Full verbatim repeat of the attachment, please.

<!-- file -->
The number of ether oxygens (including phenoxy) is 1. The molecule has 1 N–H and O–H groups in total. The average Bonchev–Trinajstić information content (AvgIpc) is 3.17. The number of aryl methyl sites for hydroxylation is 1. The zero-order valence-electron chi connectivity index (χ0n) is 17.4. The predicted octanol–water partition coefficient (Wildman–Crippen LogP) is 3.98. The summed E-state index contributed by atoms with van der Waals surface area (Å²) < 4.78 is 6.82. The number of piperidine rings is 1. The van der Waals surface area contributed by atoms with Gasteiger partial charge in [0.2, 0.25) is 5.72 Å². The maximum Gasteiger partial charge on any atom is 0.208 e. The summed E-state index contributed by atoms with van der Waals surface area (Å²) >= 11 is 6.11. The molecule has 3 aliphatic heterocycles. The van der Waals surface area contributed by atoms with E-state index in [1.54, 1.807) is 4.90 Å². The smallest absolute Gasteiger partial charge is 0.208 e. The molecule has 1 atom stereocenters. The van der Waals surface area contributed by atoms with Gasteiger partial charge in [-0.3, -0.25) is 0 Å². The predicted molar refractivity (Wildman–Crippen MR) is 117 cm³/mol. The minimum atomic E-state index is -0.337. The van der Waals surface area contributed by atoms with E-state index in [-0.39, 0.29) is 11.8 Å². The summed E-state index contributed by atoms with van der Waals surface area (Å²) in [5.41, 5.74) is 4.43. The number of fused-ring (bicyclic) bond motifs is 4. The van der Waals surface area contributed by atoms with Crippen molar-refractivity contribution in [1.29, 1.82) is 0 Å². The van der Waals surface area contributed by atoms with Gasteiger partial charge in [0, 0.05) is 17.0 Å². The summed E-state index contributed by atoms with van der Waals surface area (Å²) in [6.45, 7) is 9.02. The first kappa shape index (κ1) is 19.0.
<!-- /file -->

The number of ether oxygens (including phenoxy) is 1. The molecule has 1 N–H and O–H groups in total. The average Bonchev–Trinajstić information content (AvgIpc) is 3.17. The number of aryl methyl sites for hydroxylation is 1. The zero-order valence-electron chi connectivity index (χ0n) is 17.4. The predicted octanol–water partition coefficient (Wildman–Crippen LogP) is 3.98. The summed E-state index contributed by atoms with van der Waals surface area (Å²) < 4.78 is 6.82. The number of piperidine rings is 1. The van der Waals surface area contributed by atoms with Gasteiger partial charge in [0.2, 0.25) is 5.72 Å². The maximum Gasteiger partial charge on any atom is 0.208 e. The summed E-state index contributed by atoms with van der Waals surface area (Å²) >= 11 is 6.11. The molecule has 3 aliphatic heterocycles. The van der Waals surface area contributed by atoms with E-state index in [1.54, 1.807) is 4.90 Å². The smallest absolute Gasteiger partial charge is 0.208 e. The molecule has 1 atom stereocenters. The van der Waals surface area contributed by atoms with Gasteiger partial charge in [-0.3, -0.25) is 0 Å². The predicted molar refractivity (Wildman–Crippen MR) is 117 cm³/mol. The minimum atomic E-state index is -0.337. The van der Waals surface area contributed by atoms with E-state index in [-0.39, 0.29) is 11.8 Å². The summed E-state index contributed by atoms with van der Waals surface area (Å²) in [5.41, 5.74) is 4.43. The number of fused-ring (bicyclic) bond motifs is 4. The van der Waals surface area contributed by atoms with Crippen molar-refractivity contribution in [1.29, 1.82) is 0 Å². The van der Waals surface area contributed by atoms with Gasteiger partial charge in [0, 0.05) is 17.0 Å². The summed E-state index contributed by atoms with van der Waals surface area (Å²) in [6.45, 7) is 9.02. The first kappa shape index (κ1) is 19.0.